by Loella Haskew, CPA
A CPA told me that sole proprietors couldn't carry forward losses for 20 years because they are "automatically assigned cash basis accounting in which the loss is only available for that year" and because the "hobby loss rules" (the business must be profitable three out of five years) will apply. But my reading of IRS forms refutes this opinion. Hereís the situation: I borrowed $100,000 to start a sole proprietorship, but my business failed after two years and I spent all the money. I do have $10,000 in assets left over from the business, however. Iím now an employee and earning $35,000 annually. My interpretation of the IRS rules would allow me to use the $100,000 in losses to reduce my personal income taxes.
You are correct in your interpretation of how to treat a business loss almost. When you suffer a business loss, you first offset any current income with that loss. Any loss in excess of current income becomes a net operating loss (NOL) and is carried back to prior years. Currently, the loss can be carried back five years, three years, or two years, depending on which carryback period results in the largest refund. Again, any excess NOL remaining after applying it to a given year is carried forward to the next year. Should there be any excess even beyond the carryback period, you can carry the loss forward until it is used up or for 20 years, whichever comes first. You can elect to forego the carryback period and only carry the loss forward, but you have to make an election on a timely filed tax return in the year of the loss.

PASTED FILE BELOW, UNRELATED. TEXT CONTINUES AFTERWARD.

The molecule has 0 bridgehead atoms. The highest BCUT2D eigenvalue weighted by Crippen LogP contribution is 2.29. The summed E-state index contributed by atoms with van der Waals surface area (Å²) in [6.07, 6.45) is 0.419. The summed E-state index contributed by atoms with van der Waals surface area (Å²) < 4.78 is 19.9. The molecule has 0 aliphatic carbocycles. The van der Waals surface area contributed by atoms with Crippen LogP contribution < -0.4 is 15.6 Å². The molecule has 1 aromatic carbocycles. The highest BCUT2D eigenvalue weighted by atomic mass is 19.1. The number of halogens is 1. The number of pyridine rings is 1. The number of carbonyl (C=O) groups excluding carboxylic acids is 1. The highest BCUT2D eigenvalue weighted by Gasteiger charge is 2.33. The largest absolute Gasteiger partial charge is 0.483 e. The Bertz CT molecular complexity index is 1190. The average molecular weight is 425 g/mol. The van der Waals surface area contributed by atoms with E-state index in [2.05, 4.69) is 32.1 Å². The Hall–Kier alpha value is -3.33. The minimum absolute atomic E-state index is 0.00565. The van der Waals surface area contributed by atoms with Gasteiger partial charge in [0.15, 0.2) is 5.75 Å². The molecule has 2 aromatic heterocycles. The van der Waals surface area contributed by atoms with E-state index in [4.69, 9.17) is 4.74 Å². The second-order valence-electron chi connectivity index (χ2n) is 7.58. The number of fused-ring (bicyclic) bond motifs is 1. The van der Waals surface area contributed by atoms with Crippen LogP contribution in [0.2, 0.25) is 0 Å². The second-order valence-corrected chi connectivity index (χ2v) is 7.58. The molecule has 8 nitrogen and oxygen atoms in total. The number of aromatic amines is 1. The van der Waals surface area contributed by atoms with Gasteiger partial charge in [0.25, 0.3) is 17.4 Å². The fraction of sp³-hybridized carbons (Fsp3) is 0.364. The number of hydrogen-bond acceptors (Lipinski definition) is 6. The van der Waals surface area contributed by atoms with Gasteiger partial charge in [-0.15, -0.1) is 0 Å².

The calculations of the NOL and carryover amounts are complex because the amounts are subject to many adjustments for items like non-business deductions and exemptions, so I would recommend that you have the refund claim done by a tax professional.
You mention the hobby-loss rules in your question. The Internal Revenue Code allows for deductions for losses as long as there is a serious effort and intent to make a profit. Occasionally, people try to convert personal hobby activities into a loss-generating business. Congress passed a tax code section that essentially says it is up to the taxpayer to prove that the activity qualifies as a true business endeavor. This code section contains a presumption that if the activity makes a profit in three out of five years, it will qualify as a for-profit effort and losses can be deducted. This rules are only a presumption and can be rebutted.
Loella Haskew is a Walnut Creek, Calif., CPA with the firm of Buckley Patchen Riemann & Hall. You can reach her at (925) 937-2727.
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